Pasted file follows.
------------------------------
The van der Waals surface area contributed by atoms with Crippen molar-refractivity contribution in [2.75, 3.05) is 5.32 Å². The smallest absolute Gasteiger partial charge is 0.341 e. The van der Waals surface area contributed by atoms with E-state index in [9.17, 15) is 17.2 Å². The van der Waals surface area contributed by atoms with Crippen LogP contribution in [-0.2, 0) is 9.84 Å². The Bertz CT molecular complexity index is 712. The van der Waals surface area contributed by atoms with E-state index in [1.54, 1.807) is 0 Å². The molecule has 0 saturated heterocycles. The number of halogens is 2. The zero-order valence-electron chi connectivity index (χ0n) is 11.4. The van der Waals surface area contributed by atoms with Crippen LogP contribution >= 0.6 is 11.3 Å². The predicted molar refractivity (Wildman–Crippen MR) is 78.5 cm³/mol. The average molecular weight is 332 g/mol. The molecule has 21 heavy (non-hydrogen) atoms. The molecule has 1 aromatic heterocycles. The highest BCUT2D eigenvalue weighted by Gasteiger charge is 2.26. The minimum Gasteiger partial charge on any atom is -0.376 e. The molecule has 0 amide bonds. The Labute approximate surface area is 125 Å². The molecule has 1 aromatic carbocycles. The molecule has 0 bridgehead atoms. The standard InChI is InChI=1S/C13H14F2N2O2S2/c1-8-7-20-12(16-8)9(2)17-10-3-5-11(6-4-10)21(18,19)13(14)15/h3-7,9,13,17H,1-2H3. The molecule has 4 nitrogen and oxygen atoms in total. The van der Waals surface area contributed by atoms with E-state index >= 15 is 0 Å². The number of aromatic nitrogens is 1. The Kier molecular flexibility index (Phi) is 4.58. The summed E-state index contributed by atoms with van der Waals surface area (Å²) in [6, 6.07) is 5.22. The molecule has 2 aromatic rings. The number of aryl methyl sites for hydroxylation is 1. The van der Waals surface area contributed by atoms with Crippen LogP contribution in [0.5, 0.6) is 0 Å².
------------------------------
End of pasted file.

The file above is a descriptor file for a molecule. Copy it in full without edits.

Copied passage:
The van der Waals surface area contributed by atoms with Crippen molar-refractivity contribution in [2.75, 3.05) is 5.32 Å². The smallest absolute Gasteiger partial charge is 0.341 e. The van der Waals surface area contributed by atoms with E-state index in [9.17, 15) is 17.2 Å². The van der Waals surface area contributed by atoms with Crippen LogP contribution in [-0.2, 0) is 9.84 Å². The Bertz CT molecular complexity index is 712. The van der Waals surface area contributed by atoms with E-state index in [1.54, 1.807) is 0 Å². The molecule has 0 saturated heterocycles. The number of halogens is 2. The zero-order valence-electron chi connectivity index (χ0n) is 11.4. The van der Waals surface area contributed by atoms with Crippen LogP contribution >= 0.6 is 11.3 Å². The predicted molar refractivity (Wildman–Crippen MR) is 78.5 cm³/mol. The average molecular weight is 332 g/mol. The molecule has 21 heavy (non-hydrogen) atoms. The molecule has 1 aromatic heterocycles. The highest BCUT2D eigenvalue weighted by Gasteiger charge is 2.26. The minimum Gasteiger partial charge on any atom is -0.376 e. The molecule has 0 amide bonds. The Labute approximate surface area is 125 Å². The molecule has 1 aromatic carbocycles. The molecule has 0 bridgehead atoms. The standard InChI is InChI=1S/C13H14F2N2O2S2/c1-8-7-20-12(16-8)9(2)17-10-3-5-11(6-4-10)21(18,19)13(14)15/h3-7,9,13,17H,1-2H3. The molecule has 4 nitrogen and oxygen atoms in total. The van der Waals surface area contributed by atoms with E-state index >= 15 is 0 Å². The number of aromatic nitrogens is 1. The Kier molecular flexibility index (Phi) is 4.58. The summed E-state index contributed by atoms with van der Waals surface area (Å²) in [6, 6.07) is 5.22. The molecule has 2 aromatic rings. The number of aryl methyl sites for hydroxylation is 1. The van der Waals surface area contributed by atoms with Crippen LogP contribution in [0.5, 0.6) is 0 Å².